Many of you may have heard of the common proposal affliction, incumbentitis.
This illness can come in phases and affect different aspects of your bid during the re-compete process. In this article, we will discuss some symptoms of this condition, how to diagnose the problem (self-evaluation), and possible cures for most of these symptoms. Put on a mask as we go on a trip to the incumbentitis ward.
What is Incumbentitis?
Incumbentitis refers to those incumbent companies that fail to perform the due diligence required to win a re-compete bid. This lack of due diligence can include poor capture planning, inadequate proposal response, overlooking deficiencies and performance issues, meeting criticism with hostility, and something we see far too frequently, companies assuming they will win a follow-on contract simply because they are the incumbent.
All proposal responses are subject to a fair evaluation regardless of whether the proposal being evaluated is from the incumbent or another contractor. The Government will award the contract to the contractor that submits a compelling and comprehensive response that is in the Government’s best interests.
By performing a simple self-evaluation, you can identify whether your company suffers from incumbentitis. If you can answer yes to any of the symptoms outlined below, you may suffer from this affliction.
- We are the incumbent. We know the work and price. We will win.
- Lack of process during the proposal development.
- Not enough preparation before the Request for Proposal (RFP) release.
- Copy/Paste content submitted for the original bid.
- Lack of win themes and storyboard development.
- Lack of integration of key Subject Matter Experts (SMEs) into the capture and proposal team.
- Lack of understanding of project requirements.
- Infrequent communication between the incumbent and the contract Point of Contact (POC).
- Inconsistencies in performance or relationship with the Government.
- Multiple Continuing Resolutions (CR)/Deficiency Reports (DRs) or terrible Contractor Performance Assessment Report (CPAR) ratings
- Lack of innovation or stagnation.
- Lack of self-evaluation, due diligence on competition, innovation, landscape/market, politics, budgets, emerging technologies, and a whole host of other factors that may go into the development and submission of the recompete contract.
How to Proactively Prevent IncumbentitisThe best way to combat incumbentitis is to start your capture and proposal activities early. These solutions or activities to prevent incumbentitis include:
- Create a Notional Winner Profile as part of the win strategy development.
- Maintain a positive presence with the government. Interact and build a professional relationship with the POCs.
- Create a detailed capture plan that outlines specific details of the contract including win themes and storyboards.
- Assemble a team that has a mix of contract SMEs and internal staff to facilitate the development of the proposal.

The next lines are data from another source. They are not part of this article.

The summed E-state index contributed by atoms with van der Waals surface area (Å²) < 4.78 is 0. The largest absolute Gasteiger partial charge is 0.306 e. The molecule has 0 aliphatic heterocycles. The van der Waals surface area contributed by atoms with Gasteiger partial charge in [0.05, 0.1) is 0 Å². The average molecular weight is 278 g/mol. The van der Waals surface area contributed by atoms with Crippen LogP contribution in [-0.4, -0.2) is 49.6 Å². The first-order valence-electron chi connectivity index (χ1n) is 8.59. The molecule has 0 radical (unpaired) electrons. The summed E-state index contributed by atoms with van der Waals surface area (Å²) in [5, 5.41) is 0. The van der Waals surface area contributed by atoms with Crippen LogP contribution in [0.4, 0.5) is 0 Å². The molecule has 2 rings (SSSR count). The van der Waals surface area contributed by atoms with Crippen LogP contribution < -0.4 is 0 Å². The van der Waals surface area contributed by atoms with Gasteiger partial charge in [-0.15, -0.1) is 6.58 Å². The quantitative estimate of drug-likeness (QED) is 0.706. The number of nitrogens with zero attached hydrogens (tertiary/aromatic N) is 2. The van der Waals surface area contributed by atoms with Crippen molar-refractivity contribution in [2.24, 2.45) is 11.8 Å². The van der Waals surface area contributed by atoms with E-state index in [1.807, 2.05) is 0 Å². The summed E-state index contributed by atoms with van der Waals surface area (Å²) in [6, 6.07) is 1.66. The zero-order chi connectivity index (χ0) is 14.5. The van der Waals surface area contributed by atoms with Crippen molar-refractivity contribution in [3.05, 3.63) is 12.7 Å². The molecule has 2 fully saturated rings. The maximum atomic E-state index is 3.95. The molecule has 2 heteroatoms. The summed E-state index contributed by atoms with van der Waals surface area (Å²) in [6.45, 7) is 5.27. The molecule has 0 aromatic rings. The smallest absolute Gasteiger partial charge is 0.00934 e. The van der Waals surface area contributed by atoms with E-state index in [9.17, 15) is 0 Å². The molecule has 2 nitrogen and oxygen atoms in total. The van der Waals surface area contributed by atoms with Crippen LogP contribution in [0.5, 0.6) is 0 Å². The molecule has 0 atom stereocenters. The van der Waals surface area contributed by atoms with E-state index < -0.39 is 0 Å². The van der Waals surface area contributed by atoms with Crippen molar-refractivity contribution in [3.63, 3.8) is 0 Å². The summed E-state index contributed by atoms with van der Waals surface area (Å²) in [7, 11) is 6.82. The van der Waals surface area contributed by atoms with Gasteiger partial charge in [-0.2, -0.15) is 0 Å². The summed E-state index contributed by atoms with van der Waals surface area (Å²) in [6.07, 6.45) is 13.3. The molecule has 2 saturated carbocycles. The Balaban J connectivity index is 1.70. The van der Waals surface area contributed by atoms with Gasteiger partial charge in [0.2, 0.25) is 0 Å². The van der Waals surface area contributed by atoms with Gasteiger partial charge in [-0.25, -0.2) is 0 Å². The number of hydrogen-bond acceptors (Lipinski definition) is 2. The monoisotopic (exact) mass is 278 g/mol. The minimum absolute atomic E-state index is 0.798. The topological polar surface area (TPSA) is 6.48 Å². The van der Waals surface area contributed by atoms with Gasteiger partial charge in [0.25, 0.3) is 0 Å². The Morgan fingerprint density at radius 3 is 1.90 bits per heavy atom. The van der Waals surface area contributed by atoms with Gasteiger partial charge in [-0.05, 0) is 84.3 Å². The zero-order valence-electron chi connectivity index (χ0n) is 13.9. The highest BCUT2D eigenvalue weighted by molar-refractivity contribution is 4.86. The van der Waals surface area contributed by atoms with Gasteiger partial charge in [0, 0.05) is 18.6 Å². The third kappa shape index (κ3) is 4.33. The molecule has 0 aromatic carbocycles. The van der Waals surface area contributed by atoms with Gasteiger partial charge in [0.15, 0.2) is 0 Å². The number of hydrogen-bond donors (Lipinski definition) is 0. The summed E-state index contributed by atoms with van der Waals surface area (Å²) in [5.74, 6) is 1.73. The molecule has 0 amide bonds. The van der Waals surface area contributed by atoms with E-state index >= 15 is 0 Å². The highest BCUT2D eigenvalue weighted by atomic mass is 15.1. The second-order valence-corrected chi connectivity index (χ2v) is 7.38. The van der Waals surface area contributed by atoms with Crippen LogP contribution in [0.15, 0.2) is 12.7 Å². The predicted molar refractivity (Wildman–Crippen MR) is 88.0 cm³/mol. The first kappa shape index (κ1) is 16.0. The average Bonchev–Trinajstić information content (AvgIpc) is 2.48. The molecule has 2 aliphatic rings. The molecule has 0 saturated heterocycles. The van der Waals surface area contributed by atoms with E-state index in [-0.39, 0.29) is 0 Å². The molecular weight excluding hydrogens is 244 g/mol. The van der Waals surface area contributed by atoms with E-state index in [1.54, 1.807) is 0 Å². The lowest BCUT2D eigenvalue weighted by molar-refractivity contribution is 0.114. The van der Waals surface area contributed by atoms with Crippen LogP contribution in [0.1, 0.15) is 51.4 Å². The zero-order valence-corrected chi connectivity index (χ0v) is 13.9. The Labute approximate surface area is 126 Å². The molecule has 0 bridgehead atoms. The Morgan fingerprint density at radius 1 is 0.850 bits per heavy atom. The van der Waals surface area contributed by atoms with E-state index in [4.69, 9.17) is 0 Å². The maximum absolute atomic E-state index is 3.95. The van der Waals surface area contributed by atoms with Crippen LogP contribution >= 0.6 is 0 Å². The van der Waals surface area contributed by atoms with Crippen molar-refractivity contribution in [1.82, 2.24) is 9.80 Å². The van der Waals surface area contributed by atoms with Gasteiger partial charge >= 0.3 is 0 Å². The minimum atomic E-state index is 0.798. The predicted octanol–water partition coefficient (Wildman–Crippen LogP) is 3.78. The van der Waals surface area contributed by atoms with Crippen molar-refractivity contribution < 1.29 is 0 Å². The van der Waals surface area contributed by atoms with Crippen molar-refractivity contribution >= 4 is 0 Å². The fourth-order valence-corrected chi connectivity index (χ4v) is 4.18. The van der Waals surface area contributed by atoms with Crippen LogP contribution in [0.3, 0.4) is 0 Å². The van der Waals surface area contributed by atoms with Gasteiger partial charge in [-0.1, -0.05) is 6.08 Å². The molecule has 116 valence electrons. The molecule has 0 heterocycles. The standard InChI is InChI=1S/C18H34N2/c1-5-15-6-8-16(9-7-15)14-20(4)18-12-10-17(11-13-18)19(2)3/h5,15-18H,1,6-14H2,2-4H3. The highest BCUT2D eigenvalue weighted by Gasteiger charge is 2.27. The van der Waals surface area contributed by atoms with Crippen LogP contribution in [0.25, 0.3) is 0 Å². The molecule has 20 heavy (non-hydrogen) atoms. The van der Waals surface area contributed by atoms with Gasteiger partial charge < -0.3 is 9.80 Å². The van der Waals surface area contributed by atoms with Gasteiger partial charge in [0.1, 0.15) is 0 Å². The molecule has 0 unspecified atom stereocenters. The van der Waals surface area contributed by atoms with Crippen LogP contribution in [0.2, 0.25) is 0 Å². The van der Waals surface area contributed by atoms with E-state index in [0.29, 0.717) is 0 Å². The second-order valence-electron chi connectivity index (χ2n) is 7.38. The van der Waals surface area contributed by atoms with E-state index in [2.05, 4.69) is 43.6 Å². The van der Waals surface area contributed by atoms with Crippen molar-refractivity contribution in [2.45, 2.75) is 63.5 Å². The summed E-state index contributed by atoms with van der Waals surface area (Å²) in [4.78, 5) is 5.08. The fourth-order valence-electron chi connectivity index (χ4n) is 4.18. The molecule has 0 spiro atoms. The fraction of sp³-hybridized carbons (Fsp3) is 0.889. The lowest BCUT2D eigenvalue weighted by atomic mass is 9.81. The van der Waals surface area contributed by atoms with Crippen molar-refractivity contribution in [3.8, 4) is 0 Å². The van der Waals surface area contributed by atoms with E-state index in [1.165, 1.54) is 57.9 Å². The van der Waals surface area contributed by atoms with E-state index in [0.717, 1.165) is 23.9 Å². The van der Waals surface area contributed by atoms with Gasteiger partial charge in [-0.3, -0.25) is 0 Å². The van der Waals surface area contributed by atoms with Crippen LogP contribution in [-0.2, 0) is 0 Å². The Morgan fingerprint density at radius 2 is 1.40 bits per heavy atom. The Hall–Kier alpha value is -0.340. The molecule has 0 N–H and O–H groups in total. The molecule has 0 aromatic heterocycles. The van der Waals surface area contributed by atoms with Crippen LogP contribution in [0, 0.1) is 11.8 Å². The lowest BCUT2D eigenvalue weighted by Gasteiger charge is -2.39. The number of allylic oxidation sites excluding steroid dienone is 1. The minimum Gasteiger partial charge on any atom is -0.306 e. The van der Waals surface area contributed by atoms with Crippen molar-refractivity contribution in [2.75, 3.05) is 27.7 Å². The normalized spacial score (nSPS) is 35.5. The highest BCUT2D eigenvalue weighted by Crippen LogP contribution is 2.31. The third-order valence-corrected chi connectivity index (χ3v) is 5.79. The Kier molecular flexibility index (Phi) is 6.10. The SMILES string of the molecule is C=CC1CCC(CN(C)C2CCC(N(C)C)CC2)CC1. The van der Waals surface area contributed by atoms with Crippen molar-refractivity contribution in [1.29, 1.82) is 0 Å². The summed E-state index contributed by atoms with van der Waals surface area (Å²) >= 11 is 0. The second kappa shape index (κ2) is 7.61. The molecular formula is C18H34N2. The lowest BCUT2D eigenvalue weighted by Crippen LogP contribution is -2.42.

- Take the temperature of the boots on the ground. Talk to staff and Government personnel. Show presence. For large strategic bids, consider a third-party assessment.
- Third Party Assessment – A third party performs an unbiased assessment of the contractor’s history and performance of the contract requirements. KSI works with the Government to help identify deficiencies, performance issues, etc.
- Learn about your competition and what they bring to the table. Use things you know about the contract to ghost the competition.
- Find/hire a subcontractor, vendor, or distributor who can assist in meeting certain requirements.
- Price your proposals more effectively. Sometimes incorporating certain positions into overhead costs to save the government money can be the difference between an award on a Low Price Technically Acceptable (LPTA) bid.
How to “Cure” Incumbentitis in Your Existing Proposal
You may ask yourself what to do if you have a live RFP and haven’t taken the necessary steps to prevent this affliction. Not to worry. There are some steps you can take to cure incumbentitis in your existing proposal:
- Examine how the requirements have changed over time. Develop a proposal response based on the new L and M requirements.
- Reassess how the work has been done in the past and apply innovation and efficiencies to the recompete bid.
- Incorporate new technologies, techniques, or processes that help your company save time and money while helping meet all performance goals and deliverables.
- Make the proposal about the customer. Talk about their pain points and how you will continue to address those issues.
- Make sure you’re articulating the benefits they receive from your solution.
- Fill your proposal with proof points and metrics; give the Government the necessary data to justify choosing you again.
- You may have to lean out pricing to stay in the running for an award.
- Retain select incumbent employees—this is the easiest way to fill an extended number of seats but is also the easiest way to carry over underperforming employees to the follow-on contract.
- Double-vet all existing employees before extending an invitation to continue working on the follow-on contract.
- When your contract is up for recompete again, aim for prevention rather than the cure.
If your company is the incumbent on a recompete contract, it may appear that you have a guaranteed win. However, failing to consider certain indicators of incumbentitis could result in losing the contract. Fight the symptoms one by one by creating a solid capture plan, developing a win strategy, submitting a well-written proposal, pricing effectively, and incorporating innovations and new technologies. Above all stay humble.